THIS MONTH'S PUZZLER
We had to do a hot-tap on the top of an atmospheric tank containing crude triethylamine (boiling point: 50°C). As an extra safeguard, the approved job plan required diverting the tank's nitrogen blanket to an upper nozzle because our safety department deemed the area on top of the tank partially enclosed. Nitrogen was bubbled through a 4-ft-dia. polyethylene tank containing an aqueous 10% HCl solution; waste product overflowed the tank into a long grated drain in an area with a 6-in. dike. One side of the diked area is partially open to allow vehicle access. Plans called for scaffold erection on the first day, welding on the second day (weather-permitting) and scaffold removal on the third day. Ambient temperatures were in the mid-80°Fs. Sniff tests were performed on a periodic schedule around the work area at the top of the scaffold. A few hours into the welding, a small fire erupted several yards outside of the diked area. The safety department is investigating the accident. What do you think caused it? Is there a better way to do this welding?
LIMESTONE MAY BE THE CULPRIT
I suggest limestone contacted the overflow of the polyethylene tank, neutralizing the triethylamine hydrochloride to calcium chloride and triethylamine. Triethylamine, now free to be a vapor then caused the fire. I suggest the diversion of the nitrogen blanket was an unneeded complication. Triethylamine has an upper flammable limit (UFL) of 8%. Eight percent of 760 mm Hg = 61 mm Hg. Using Antoine's equation and constants listed in Lange's, at 79°F the vapors in the tank would be above the UFL. This is a second safeguard since the tank is inert padded with nitrogen. A proper hot-tap device could also be equipped with inerting nipples, eliminating air intrusion into the tank.
Mike Gentilcore, principal research engineer
Covidien Imaging Solutions, Hazelwood, Mo.
IT WASN'T NECESSARILY THE TORCH
I would guess that some triethylamine escaped from the tank and found its way into the dike. According to the MSDS I found, triethylamine is highly flammable, 3.48 times heavier than air, has a flash point of about 20°F, and an auto ignition temperature of 419°F. It's possible a spark from welding ignited the vapors if they were allowed to reach the mixture, but it could easily have ignited from any other ignition source or hot spot. With the information given, it doesn't seem that the welding itself had anything to do with the fire if it ignited several yards from the dike (assuming the ignition point was also several yards from the welding). I suspect the problem lies with improper control of the flammable material rather than the generation of an ignition source.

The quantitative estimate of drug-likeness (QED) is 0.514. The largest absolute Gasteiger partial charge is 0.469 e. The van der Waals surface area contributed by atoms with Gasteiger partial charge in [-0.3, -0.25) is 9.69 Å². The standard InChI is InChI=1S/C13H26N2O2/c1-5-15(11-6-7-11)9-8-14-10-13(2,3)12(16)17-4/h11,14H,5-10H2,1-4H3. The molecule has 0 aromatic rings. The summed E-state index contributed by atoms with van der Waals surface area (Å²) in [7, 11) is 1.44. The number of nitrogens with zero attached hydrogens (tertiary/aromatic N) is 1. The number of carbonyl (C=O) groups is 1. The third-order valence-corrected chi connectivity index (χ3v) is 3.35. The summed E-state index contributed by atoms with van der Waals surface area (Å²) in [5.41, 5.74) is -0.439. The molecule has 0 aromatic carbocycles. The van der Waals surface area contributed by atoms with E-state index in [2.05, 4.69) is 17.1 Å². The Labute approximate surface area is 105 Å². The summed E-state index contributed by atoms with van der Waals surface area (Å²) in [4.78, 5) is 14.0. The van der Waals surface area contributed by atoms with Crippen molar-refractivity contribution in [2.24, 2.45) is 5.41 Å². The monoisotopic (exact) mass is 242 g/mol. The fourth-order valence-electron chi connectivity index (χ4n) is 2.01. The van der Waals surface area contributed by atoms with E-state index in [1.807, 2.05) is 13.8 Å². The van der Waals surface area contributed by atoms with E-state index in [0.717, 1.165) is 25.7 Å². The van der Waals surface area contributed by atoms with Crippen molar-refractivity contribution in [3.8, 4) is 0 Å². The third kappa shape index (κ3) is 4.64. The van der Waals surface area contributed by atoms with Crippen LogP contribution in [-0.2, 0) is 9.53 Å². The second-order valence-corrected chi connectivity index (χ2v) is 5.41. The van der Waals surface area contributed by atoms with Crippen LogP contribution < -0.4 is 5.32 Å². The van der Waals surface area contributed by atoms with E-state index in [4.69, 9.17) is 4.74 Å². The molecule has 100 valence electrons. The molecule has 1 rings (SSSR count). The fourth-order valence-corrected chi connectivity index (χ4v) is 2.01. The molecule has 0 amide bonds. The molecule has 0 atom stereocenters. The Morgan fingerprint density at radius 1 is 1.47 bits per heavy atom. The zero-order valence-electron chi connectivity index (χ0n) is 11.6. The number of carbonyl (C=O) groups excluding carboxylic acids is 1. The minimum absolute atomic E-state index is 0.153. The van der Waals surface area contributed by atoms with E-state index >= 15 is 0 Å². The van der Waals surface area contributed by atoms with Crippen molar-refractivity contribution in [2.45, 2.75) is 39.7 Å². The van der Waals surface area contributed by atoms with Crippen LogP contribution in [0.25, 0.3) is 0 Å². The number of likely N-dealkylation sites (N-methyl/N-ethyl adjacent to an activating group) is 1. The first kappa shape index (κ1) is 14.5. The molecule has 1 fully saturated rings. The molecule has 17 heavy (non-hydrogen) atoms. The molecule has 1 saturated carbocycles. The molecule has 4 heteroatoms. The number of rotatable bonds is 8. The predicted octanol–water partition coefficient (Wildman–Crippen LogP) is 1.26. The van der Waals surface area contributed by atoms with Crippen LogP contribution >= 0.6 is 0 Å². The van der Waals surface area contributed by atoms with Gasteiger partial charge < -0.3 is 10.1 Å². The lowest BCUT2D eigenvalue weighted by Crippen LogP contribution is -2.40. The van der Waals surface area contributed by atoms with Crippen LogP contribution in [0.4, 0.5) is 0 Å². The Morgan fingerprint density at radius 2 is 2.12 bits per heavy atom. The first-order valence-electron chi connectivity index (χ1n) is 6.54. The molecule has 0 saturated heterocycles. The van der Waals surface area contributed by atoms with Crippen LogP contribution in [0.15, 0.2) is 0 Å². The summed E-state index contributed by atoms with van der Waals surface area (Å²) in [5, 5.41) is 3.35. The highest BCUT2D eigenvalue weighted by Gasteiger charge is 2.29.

Pete Bisila, system reliability engineer - utilities
Flint Hills Resources, Hastings, Minn.
WHAT TESTING WAS DONE?
Sniff tests should have picked up an ignitable mixture but not if the liquid drained out of the work area. A number of questions come to mind. How was the acid concentration being maintained in the bubble column? Has this method been tested, preferably in the safety of a laboratory before risking operators? Did anyone calculate the amount of TEA potentially present in the vapor? Will a plastic tank hold up from the heat of solution with HCl-H2O and heat of reaction with TEA? Making a 10% solution of HCl by weight will produce enough heat to evaporate almost 10% of the water. Did anyone consider doing a new electrical area classification for the job plan?
Counting on operators to add acid every few hours is not a safe practice. A better approach would be to add a small acid tank and metering pump with a rheostat to adjust the flow. Inexpensive metering pumps can control to a few percent accuracy, which is more than adequate. It's crucial that the bubble column have a pH well below the pKa of the amine. Also, a cheap local pH alarm could suffice to avoid troubles. It might also be useful to establish a control link with the control room.